@michaelsocha - 93




by Kappo Rivera - 95


Copacabana Pelayo VS DAVID by Gerard Estadella

LOST AND FOUND #12 by Gerard Estadella

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Republiq University @ Republiq by Pam Santos

ZERO MONDAYS @ Imperial by Pam Santos - 97


SOCIAL SATURDAYS @ Aracama by Pam Santos

WHAT HAPPENS AT EDC by The Cobrasnake

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Chanel West Coasty by The Cobrasnake

End of Days Let’s Party by The Cobrasnake - 99

DIRECTORY BRANDS 21 MEN SM Megamall, Ortigas City 3.1 PHILLIP LIM ADIDAS ALDO Power Plant Mall, Rockwell Drive, Makati City ALEXANDER MCQUEEN AHAVA BENCH Power Plant Mall, Rockwell Drive, Makati City BOBBI BROWN Rustan’s Department Store, Makati City BORGHESE BUTTER LONDON CALL IT SPRING Greenbelt 3, Makati City CHLOE LENNOX CLARINS Rustan’s Department Store, Makati City COTTON ON SM Mall of Asia, Pasay City CREATIVE RECREATION DAY BIRGET AT MIKKELSEN DAS DC SHOES DIESEL Greenbelt 3, Makati City DOROTHY PERKINS SM Mall of Asia, Pasay City ERIC DELOS SANTOS EVER NEW Bonifacio High Street Central, Fort Bonifacio, Taguig City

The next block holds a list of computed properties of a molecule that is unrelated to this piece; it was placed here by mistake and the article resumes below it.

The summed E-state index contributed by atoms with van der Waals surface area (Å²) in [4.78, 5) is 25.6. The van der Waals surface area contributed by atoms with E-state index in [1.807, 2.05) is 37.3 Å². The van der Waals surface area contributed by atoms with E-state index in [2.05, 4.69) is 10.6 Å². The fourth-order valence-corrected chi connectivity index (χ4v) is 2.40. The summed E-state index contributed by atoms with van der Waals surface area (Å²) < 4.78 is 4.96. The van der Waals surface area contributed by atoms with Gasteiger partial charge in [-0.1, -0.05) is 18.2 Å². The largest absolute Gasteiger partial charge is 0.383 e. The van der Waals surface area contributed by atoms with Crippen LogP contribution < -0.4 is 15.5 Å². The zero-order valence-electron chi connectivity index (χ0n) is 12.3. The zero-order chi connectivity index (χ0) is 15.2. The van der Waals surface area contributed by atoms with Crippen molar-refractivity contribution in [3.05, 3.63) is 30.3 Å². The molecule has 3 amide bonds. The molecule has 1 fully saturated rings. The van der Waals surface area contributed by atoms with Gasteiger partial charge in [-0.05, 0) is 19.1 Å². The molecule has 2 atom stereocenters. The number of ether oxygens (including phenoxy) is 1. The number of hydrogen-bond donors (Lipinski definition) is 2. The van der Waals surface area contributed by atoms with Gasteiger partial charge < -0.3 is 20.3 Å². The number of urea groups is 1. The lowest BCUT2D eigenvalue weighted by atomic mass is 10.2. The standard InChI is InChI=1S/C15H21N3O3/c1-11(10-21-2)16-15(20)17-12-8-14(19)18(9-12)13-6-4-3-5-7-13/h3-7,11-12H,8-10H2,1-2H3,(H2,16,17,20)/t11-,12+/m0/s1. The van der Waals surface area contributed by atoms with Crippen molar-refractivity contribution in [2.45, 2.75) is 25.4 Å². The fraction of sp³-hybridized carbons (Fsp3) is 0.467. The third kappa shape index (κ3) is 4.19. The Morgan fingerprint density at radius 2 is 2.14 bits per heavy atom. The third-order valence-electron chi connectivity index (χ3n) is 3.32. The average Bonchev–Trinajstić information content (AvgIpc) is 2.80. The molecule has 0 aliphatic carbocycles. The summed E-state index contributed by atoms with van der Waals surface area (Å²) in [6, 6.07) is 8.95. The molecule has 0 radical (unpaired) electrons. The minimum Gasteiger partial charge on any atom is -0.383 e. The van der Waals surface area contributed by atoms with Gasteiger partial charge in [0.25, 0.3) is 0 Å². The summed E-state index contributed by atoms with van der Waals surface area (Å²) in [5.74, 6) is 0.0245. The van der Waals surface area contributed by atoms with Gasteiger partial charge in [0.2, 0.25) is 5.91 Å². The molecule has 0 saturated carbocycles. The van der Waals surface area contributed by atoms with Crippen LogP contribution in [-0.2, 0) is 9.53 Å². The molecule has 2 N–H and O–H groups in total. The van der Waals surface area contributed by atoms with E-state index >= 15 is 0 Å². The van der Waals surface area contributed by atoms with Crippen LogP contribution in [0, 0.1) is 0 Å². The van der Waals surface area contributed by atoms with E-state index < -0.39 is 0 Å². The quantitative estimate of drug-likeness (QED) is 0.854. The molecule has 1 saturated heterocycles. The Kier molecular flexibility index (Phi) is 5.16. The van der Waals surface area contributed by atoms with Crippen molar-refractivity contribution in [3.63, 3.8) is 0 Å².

FOREVER 21 SM Megamall, Ortigas City GIORGIO ARMANI Rustan’s Department Store, Makati City GLAMGLOW GORGEOUS COSMETICS GUERLAIN Rustan’s Department Store, Makati City HERMIONE DE PAULA JANE IREDALE KIEHL’S Power Plant Mall, Rockwell Drive, Makati City LANVIN LAURA GELLER MAC Rustan’s Department Store, Makati City MAWI LONDON MIRACLE SKIN TRANSFORMER NAIL LOFT NIKE NYX OBEY Greyone Social, Greenbelt 5, Makati OXYGEN SM Mall of Asia, Pasay City PENSHOPPE SM Mall Of Asia, Pasay City PROMOD Bonifacio High Street Central, Fort Bonifacio, Taguig City ROCKSMITH Greyone Social, Greenbelt 5, Makati SPRINGFIELD Greenbelt 3, Makati City SSUR Greyone Social, Greenbelt 5, Makati